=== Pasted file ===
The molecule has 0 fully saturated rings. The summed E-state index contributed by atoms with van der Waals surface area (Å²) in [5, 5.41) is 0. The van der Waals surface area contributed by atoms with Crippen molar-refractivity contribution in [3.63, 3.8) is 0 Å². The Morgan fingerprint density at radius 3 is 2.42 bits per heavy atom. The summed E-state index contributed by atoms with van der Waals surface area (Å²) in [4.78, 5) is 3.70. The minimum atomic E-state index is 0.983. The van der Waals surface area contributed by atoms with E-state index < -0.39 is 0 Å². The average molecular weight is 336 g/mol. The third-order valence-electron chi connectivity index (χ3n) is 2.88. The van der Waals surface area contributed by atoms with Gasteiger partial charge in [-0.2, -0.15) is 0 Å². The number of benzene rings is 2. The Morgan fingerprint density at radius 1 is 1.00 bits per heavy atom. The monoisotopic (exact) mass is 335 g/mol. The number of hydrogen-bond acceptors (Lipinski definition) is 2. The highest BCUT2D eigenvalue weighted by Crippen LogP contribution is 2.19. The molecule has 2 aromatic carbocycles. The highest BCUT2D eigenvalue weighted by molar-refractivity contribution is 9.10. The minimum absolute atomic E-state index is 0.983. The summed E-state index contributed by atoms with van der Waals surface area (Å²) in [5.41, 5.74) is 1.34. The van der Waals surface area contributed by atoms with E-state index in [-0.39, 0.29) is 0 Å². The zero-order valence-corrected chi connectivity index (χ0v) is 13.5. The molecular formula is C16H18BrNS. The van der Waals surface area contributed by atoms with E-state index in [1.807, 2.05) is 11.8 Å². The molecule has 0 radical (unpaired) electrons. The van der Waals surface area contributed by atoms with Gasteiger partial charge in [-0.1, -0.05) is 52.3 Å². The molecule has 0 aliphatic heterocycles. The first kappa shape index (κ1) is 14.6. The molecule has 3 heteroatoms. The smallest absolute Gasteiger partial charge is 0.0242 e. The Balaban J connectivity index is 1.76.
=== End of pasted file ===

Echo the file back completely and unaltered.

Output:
The molecule has 0 fully saturated rings. The summed E-state index contributed by atoms with van der Waals surface area (Å²) in [5, 5.41) is 0. The van der Waals surface area contributed by atoms with Crippen molar-refractivity contribution in [3.63, 3.8) is 0 Å². The Morgan fingerprint density at radius 3 is 2.42 bits per heavy atom. The summed E-state index contributed by atoms with van der Waals surface area (Å²) in [4.78, 5) is 3.70. The minimum atomic E-state index is 0.983. The van der Waals surface area contributed by atoms with E-state index < -0.39 is 0 Å². The average molecular weight is 336 g/mol. The third-order valence-electron chi connectivity index (χ3n) is 2.88. The van der Waals surface area contributed by atoms with Gasteiger partial charge in [-0.2, -0.15) is 0 Å². The number of benzene rings is 2. The Morgan fingerprint density at radius 1 is 1.00 bits per heavy atom. The monoisotopic (exact) mass is 335 g/mol. The number of hydrogen-bond acceptors (Lipinski definition) is 2. The highest BCUT2D eigenvalue weighted by Crippen LogP contribution is 2.19. The molecule has 2 aromatic carbocycles. The highest BCUT2D eigenvalue weighted by molar-refractivity contribution is 9.10. The minimum absolute atomic E-state index is 0.983. The summed E-state index contributed by atoms with van der Waals surface area (Å²) in [5.41, 5.74) is 1.34. The van der Waals surface area contributed by atoms with E-state index in [-0.39, 0.29) is 0 Å². The zero-order valence-corrected chi connectivity index (χ0v) is 13.5. The molecular formula is C16H18BrNS. The van der Waals surface area contributed by atoms with E-state index in [1.807, 2.05) is 11.8 Å². The molecule has 0 radical (unpaired) electrons. The van der Waals surface area contributed by atoms with Gasteiger partial charge in [-0.1, -0.05) is 52.3 Å². The molecule has 0 aliphatic heterocycles. The first kappa shape index (κ1) is 14.6. The molecule has 3 heteroatoms. The smallest absolute Gasteiger partial charge is 0.0242 e. The Balaban J connectivity index is 1.76.